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Well as the name implies they are faster, better? That depends on you, the archer. Many swear by them. and if Rick Barbee makes you one you will not be disappointed. I have a number of his strings both FF "Skinny" and Dacron, I personally prefer the Dacron string, alas, he no longer makes strings using Dacron.
 

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Simply put, FF is non-stretch, much more so than DACRON or B-50.
When bow hits brace after the shot, there is a lot of "shock" for lack of a better term, and FF require reinforced limb tips to handle it.
A lot of the older bows do not have the reinforced tips, so Dacron or B-50 (interchangeable terms) is required there.
Dacron or B--50 stretches a bit, "gives" at the shot, so is easier on the bow tips.
For all practical purposes the "shock" I speak of is all bow-related, not sensed or felt by the shooter.
 

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Fast flight is the nickname for modern, low-stretch string materials. "Fast Flight" was a originally a specific brand name, yet now has become the generic term for low-stretch materials ... just like how we use "kleenex" for "tissue".

Low-stretch isn't better ... it's functionally different than Dacron depending upon the archer's needs. "Better" is in the hands and opinion of the beholder on this one.

Before low-stretch materials was the Dacron (B50). Good stuff then and now. However, modern bows are often made with reinforced limb tips to accommodate the low-stretch nature of the modern materials to prevent damage to the bow. Older bow makers never thought about changing materials in the future, and built their bows for the Dacron of the day.

You can use the older Dacron material on any bow, but you need to be careful using the modern low-stretch materials on older bows. Debate rages, yet some folk use the low-stretch on older bows and enjoy its performance.

A bow will perform well with the appropriate string. If the Grizzly was designed with Dacron in mind, it will perform well with that type of string ... that is the nature of the bow' design.

There's a Super Grizzly designed for low-stretch strings. Better? Dunno. The "old days" produced some amazing bows that are still in happy service sporting Dacron strings.

Hope this helps.

(Edit: Steve, sorry to repeat yer speech ... I was typing as you posted.)
 

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I wouldn't buy a new bow that couldn't handle a FF type string, full-stop wouldn't do it. I've also considered doing phenolic tips on some of my older bows to enable them to use newer materials.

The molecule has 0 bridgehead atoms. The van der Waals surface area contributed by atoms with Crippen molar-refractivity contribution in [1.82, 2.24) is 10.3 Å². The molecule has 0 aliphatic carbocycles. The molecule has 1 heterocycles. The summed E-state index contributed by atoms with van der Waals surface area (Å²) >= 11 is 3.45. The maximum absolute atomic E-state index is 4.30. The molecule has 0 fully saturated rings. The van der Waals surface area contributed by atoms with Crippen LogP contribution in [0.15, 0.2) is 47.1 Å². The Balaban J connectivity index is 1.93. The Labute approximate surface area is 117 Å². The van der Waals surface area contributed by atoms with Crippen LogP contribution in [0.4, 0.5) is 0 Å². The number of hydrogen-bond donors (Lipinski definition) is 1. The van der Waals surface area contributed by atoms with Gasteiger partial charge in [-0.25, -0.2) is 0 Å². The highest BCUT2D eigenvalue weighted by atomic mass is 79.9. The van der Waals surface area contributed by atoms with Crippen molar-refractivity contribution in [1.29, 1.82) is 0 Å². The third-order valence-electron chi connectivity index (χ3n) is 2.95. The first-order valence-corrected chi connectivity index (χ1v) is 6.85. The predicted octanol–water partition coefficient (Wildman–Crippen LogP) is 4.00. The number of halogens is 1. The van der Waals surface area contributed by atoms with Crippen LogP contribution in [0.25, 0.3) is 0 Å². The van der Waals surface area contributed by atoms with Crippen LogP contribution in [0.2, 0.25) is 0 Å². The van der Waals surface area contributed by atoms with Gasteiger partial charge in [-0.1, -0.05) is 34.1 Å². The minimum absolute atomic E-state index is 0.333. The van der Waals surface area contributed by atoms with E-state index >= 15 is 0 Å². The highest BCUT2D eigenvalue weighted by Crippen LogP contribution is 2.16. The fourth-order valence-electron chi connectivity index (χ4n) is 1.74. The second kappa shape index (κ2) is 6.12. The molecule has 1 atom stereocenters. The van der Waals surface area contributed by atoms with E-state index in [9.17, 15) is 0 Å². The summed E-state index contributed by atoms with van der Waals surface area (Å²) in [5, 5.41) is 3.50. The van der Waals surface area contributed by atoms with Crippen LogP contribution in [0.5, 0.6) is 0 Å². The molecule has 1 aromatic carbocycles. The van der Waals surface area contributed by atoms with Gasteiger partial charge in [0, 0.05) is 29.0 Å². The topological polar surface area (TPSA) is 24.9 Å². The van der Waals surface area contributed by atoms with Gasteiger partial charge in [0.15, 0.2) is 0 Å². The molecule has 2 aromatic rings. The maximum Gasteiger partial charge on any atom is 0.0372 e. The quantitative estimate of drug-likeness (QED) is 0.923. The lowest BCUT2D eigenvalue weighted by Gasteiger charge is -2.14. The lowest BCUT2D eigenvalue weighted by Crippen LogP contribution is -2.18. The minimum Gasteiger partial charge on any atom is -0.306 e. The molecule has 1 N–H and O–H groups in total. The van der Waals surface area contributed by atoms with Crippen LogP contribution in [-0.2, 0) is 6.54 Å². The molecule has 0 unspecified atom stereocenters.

There is no bow which will perform better with Dacron then with FF, just some that might not last doing it.

-Grant
 

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I have read much on this and many of the well know string maker say it is the size of the string fit in the nock tips that are crucial to older bows being able to handle FF, hence the padded loops.

I don't think any will give you a guarantee though!
 

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I wouldn't buy a new bow that couldn't handle a FF type string, full-stop wouldn't do it. I've also considered doing phenolic tips on some of my older bows to enable them to use newer materials.
There is no bow which will perform better with Dacron then with FF, just some that might not last doing it.

-Grant
Nor would I Grant, and it may well be that "no bow will preform better with Dacron than with FF...": However and it may well be that I'm an "ole stick in the mud," I much prefer Dacron over the new FF type of string.: shooting:
 

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Fast Flight strings were first used on compounds and someone started to try them on traditional bows for some extra speed. The strings are lighter and stronger allowing less strands and stretch. Most users claim they are quieter as well due to less vibration.

Unless the bow maker specifically authorizes their use on the bow, I would not put them on any bow.
 
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